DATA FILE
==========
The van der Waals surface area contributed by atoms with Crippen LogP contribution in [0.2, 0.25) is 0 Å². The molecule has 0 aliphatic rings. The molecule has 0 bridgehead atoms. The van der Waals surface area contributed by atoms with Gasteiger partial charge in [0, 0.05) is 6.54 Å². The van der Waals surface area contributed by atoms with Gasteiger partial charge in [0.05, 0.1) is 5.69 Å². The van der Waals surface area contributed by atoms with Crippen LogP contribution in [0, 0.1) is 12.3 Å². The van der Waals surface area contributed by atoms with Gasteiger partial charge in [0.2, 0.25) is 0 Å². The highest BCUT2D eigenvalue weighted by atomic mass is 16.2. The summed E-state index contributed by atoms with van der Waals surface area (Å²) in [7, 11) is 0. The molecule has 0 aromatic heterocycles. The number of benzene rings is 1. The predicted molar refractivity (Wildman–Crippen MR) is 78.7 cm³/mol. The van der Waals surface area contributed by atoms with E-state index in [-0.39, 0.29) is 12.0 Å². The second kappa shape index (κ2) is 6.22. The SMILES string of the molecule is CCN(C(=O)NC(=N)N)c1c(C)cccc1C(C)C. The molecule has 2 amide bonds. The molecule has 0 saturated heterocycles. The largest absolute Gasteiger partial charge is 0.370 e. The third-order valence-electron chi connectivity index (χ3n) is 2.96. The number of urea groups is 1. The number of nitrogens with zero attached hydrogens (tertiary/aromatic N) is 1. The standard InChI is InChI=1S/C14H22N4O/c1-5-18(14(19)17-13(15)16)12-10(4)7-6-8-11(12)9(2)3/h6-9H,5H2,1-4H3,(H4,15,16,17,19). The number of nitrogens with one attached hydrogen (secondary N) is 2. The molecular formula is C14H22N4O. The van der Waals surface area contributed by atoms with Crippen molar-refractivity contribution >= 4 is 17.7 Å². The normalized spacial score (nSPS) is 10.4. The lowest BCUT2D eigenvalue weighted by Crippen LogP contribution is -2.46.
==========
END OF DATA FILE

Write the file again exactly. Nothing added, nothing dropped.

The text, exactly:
The van der Waals surface area contributed by atoms with Crippen LogP contribution in [0.2, 0.25) is 0 Å². The molecule has 0 aliphatic rings. The molecule has 0 bridgehead atoms. The van der Waals surface area contributed by atoms with Gasteiger partial charge in [0, 0.05) is 6.54 Å². The van der Waals surface area contributed by atoms with Gasteiger partial charge in [0.05, 0.1) is 5.69 Å². The van der Waals surface area contributed by atoms with Crippen LogP contribution in [0, 0.1) is 12.3 Å². The van der Waals surface area contributed by atoms with Gasteiger partial charge in [0.2, 0.25) is 0 Å². The highest BCUT2D eigenvalue weighted by atomic mass is 16.2. The summed E-state index contributed by atoms with van der Waals surface area (Å²) in [7, 11) is 0. The molecule has 0 aromatic heterocycles. The number of benzene rings is 1. The predicted molar refractivity (Wildman–Crippen MR) is 78.7 cm³/mol. The van der Waals surface area contributed by atoms with E-state index in [-0.39, 0.29) is 12.0 Å². The second kappa shape index (κ2) is 6.22. The SMILES string of the molecule is CCN(C(=O)NC(=N)N)c1c(C)cccc1C(C)C. The molecule has 2 amide bonds. The molecule has 0 saturated heterocycles. The largest absolute Gasteiger partial charge is 0.370 e. The third-order valence-electron chi connectivity index (χ3n) is 2.96. The number of urea groups is 1. The number of nitrogens with zero attached hydrogens (tertiary/aromatic N) is 1. The standard InChI is InChI=1S/C14H22N4O/c1-5-18(14(19)17-13(15)16)12-10(4)7-6-8-11(12)9(2)3/h6-9H,5H2,1-4H3,(H4,15,16,17,19). The number of nitrogens with one attached hydrogen (secondary N) is 2. The molecular formula is C14H22N4O. The van der Waals surface area contributed by atoms with Crippen molar-refractivity contribution >= 4 is 17.7 Å². The normalized spacial score (nSPS) is 10.4. The lowest BCUT2D eigenvalue weighted by Crippen LogP contribution is -2.46.